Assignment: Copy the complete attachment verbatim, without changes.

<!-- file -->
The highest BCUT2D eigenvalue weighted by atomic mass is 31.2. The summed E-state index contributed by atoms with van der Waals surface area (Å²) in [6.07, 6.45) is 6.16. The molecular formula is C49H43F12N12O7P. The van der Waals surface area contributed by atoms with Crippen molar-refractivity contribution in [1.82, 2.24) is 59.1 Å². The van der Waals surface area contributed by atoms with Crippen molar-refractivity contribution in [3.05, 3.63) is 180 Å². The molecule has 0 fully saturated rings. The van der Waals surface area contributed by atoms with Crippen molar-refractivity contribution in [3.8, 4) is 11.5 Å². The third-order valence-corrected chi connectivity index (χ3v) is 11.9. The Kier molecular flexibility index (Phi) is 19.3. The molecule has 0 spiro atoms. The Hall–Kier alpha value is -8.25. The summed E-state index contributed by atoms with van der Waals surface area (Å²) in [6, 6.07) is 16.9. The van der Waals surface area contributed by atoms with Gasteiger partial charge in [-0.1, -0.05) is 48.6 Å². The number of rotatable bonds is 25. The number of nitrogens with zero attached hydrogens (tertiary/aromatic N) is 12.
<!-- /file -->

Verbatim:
The highest BCUT2D eigenvalue weighted by atomic mass is 31.2. The summed E-state index contributed by atoms with van der Waals surface area (Å²) in [6.07, 6.45) is 6.16. The molecular formula is C49H43F12N12O7P. The van der Waals surface area contributed by atoms with Crippen molar-refractivity contribution in [1.82, 2.24) is 59.1 Å². The van der Waals surface area contributed by atoms with Crippen molar-refractivity contribution in [3.05, 3.63) is 180 Å². The molecule has 0 fully saturated rings. The van der Waals surface area contributed by atoms with Crippen molar-refractivity contribution in [3.8, 4) is 11.5 Å². The third-order valence-corrected chi connectivity index (χ3v) is 11.9. The Kier molecular flexibility index (Phi) is 19.3. The molecule has 0 spiro atoms. The Hall–Kier alpha value is -8.25. The summed E-state index contributed by atoms with van der Waals surface area (Å²) in [6, 6.07) is 16.9. The van der Waals surface area contributed by atoms with Gasteiger partial charge in [-0.1, -0.05) is 48.6 Å². The number of rotatable bonds is 25. The number of nitrogens with zero attached hydrogens (tertiary/aromatic N) is 12.